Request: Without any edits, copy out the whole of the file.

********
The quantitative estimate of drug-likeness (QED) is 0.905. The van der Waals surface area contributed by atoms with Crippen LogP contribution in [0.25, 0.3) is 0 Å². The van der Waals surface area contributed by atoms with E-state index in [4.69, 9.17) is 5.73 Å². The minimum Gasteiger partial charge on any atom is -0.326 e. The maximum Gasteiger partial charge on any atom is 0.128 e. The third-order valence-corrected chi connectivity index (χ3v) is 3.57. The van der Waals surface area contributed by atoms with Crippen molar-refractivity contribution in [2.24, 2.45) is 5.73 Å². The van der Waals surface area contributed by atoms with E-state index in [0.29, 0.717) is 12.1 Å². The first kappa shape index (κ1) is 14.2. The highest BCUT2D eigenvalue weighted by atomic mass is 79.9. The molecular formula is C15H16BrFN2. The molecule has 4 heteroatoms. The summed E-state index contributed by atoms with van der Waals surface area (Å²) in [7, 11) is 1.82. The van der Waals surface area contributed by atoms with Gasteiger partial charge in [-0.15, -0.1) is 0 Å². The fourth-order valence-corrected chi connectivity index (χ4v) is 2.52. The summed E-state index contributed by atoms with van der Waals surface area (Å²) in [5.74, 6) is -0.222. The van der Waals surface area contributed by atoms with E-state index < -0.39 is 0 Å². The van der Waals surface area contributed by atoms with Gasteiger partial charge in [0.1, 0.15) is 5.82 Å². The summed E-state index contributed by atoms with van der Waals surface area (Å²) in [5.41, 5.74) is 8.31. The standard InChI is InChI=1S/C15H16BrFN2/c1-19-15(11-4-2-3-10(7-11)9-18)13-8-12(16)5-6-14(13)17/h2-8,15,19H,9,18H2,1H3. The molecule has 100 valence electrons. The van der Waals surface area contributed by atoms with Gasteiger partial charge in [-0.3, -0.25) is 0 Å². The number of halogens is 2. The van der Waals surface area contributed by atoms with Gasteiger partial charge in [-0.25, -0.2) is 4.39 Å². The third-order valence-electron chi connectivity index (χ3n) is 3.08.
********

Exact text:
The quantitative estimate of drug-likeness (QED) is 0.905. The van der Waals surface area contributed by atoms with Crippen LogP contribution in [0.25, 0.3) is 0 Å². The van der Waals surface area contributed by atoms with E-state index in [4.69, 9.17) is 5.73 Å². The minimum Gasteiger partial charge on any atom is -0.326 e. The maximum Gasteiger partial charge on any atom is 0.128 e. The third-order valence-corrected chi connectivity index (χ3v) is 3.57. The van der Waals surface area contributed by atoms with Crippen molar-refractivity contribution in [2.24, 2.45) is 5.73 Å². The van der Waals surface area contributed by atoms with E-state index in [0.29, 0.717) is 12.1 Å². The first kappa shape index (κ1) is 14.2. The highest BCUT2D eigenvalue weighted by atomic mass is 79.9. The molecular formula is C15H16BrFN2. The molecule has 4 heteroatoms. The summed E-state index contributed by atoms with van der Waals surface area (Å²) in [7, 11) is 1.82. The van der Waals surface area contributed by atoms with Gasteiger partial charge in [-0.15, -0.1) is 0 Å². The fourth-order valence-corrected chi connectivity index (χ4v) is 2.52. The summed E-state index contributed by atoms with van der Waals surface area (Å²) in [5.74, 6) is -0.222. The van der Waals surface area contributed by atoms with E-state index < -0.39 is 0 Å². The van der Waals surface area contributed by atoms with Gasteiger partial charge in [0.1, 0.15) is 5.82 Å². The summed E-state index contributed by atoms with van der Waals surface area (Å²) in [5.41, 5.74) is 8.31. The standard InChI is InChI=1S/C15H16BrFN2/c1-19-15(11-4-2-3-10(7-11)9-18)13-8-12(16)5-6-14(13)17/h2-8,15,19H,9,18H2,1H3. The molecule has 100 valence electrons. The van der Waals surface area contributed by atoms with Gasteiger partial charge in [-0.3, -0.25) is 0 Å². The number of halogens is 2. The van der Waals surface area contributed by atoms with Gasteiger partial charge in [-0.25, -0.2) is 4.39 Å². The third-order valence-electron chi connectivity index (χ3n) is 3.08.